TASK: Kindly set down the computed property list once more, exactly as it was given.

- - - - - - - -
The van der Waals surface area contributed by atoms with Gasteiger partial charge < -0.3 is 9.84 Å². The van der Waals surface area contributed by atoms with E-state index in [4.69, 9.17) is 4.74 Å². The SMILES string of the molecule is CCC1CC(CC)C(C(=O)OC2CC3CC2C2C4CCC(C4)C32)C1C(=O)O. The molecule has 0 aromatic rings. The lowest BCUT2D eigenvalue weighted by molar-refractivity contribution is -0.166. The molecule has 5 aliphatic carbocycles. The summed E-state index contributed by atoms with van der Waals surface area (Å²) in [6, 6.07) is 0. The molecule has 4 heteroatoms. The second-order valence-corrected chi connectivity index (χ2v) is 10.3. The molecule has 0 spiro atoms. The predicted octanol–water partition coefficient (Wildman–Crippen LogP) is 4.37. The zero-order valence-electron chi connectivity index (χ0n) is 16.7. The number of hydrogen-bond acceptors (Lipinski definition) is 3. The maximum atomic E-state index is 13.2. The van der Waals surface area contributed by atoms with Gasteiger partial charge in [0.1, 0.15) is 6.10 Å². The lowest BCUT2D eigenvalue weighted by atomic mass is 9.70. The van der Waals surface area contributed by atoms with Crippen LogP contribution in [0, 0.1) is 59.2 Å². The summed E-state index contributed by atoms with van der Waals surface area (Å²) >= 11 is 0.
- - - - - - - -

The van der Waals surface area contributed by atoms with Gasteiger partial charge < -0.3 is 9.84 Å². The van der Waals surface area contributed by atoms with E-state index in [4.69, 9.17) is 4.74 Å². The SMILES string of the molecule is CCC1CC(CC)C(C(=O)OC2CC3CC2C2C4CCC(C4)C32)C1C(=O)O. The molecule has 0 aromatic rings. The lowest BCUT2D eigenvalue weighted by molar-refractivity contribution is -0.166. The molecule has 5 aliphatic carbocycles. The summed E-state index contributed by atoms with van der Waals surface area (Å²) in [6, 6.07) is 0. The molecule has 4 heteroatoms. The second-order valence-corrected chi connectivity index (χ2v) is 10.3. The molecule has 0 spiro atoms. The predicted octanol–water partition coefficient (Wildman–Crippen LogP) is 4.37. The zero-order valence-electron chi connectivity index (χ0n) is 16.7. The number of hydrogen-bond acceptors (Lipinski definition) is 3. The maximum atomic E-state index is 13.2. The van der Waals surface area contributed by atoms with Gasteiger partial charge in [0.1, 0.15) is 6.10 Å². The lowest BCUT2D eigenvalue weighted by atomic mass is 9.70. The van der Waals surface area contributed by atoms with Crippen LogP contribution in [0, 0.1) is 59.2 Å². The summed E-state index contributed by atoms with van der Waals surface area (Å²) >= 11 is 0.